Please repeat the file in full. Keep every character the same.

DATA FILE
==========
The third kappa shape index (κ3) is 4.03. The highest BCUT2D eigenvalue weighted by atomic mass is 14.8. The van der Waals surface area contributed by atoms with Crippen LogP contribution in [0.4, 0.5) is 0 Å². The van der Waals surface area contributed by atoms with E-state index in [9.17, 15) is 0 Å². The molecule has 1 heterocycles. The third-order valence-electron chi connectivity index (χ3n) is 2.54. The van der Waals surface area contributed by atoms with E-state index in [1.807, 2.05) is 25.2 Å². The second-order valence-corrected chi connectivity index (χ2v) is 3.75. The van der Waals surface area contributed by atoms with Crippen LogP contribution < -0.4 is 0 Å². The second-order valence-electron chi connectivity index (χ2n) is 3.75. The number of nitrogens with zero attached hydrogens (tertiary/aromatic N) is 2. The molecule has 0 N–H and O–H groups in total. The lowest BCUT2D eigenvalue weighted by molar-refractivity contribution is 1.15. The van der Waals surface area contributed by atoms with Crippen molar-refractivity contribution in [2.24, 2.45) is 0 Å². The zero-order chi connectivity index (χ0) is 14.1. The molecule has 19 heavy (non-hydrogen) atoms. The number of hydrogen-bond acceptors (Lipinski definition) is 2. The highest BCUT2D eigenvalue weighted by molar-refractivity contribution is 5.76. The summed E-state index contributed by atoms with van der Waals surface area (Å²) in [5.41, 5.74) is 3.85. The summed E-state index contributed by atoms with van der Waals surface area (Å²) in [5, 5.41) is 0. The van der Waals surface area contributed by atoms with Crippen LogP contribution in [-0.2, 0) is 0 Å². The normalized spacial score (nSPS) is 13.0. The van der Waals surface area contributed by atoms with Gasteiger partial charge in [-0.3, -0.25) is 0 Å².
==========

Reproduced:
The third kappa shape index (κ3) is 4.03. The highest BCUT2D eigenvalue weighted by atomic mass is 14.8. The van der Waals surface area contributed by atoms with Crippen LogP contribution in [0.4, 0.5) is 0 Å². The van der Waals surface area contributed by atoms with E-state index in [9.17, 15) is 0 Å². The molecule has 1 heterocycles. The third-order valence-electron chi connectivity index (χ3n) is 2.54. The van der Waals surface area contributed by atoms with E-state index in [1.807, 2.05) is 25.2 Å². The second-order valence-corrected chi connectivity index (χ2v) is 3.75. The van der Waals surface area contributed by atoms with Crippen LogP contribution < -0.4 is 0 Å². The second-order valence-electron chi connectivity index (χ2n) is 3.75. The number of nitrogens with zero attached hydrogens (tertiary/aromatic N) is 2. The molecule has 0 N–H and O–H groups in total. The lowest BCUT2D eigenvalue weighted by molar-refractivity contribution is 1.15. The van der Waals surface area contributed by atoms with Crippen molar-refractivity contribution in [2.24, 2.45) is 0 Å². The zero-order chi connectivity index (χ0) is 14.1. The molecule has 19 heavy (non-hydrogen) atoms. The number of hydrogen-bond acceptors (Lipinski definition) is 2. The highest BCUT2D eigenvalue weighted by molar-refractivity contribution is 5.76. The summed E-state index contributed by atoms with van der Waals surface area (Å²) in [5.41, 5.74) is 3.85. The summed E-state index contributed by atoms with van der Waals surface area (Å²) in [5, 5.41) is 0. The van der Waals surface area contributed by atoms with Crippen LogP contribution in [-0.2, 0) is 0 Å². The normalized spacial score (nSPS) is 13.0. The van der Waals surface area contributed by atoms with Gasteiger partial charge in [-0.3, -0.25) is 0 Å².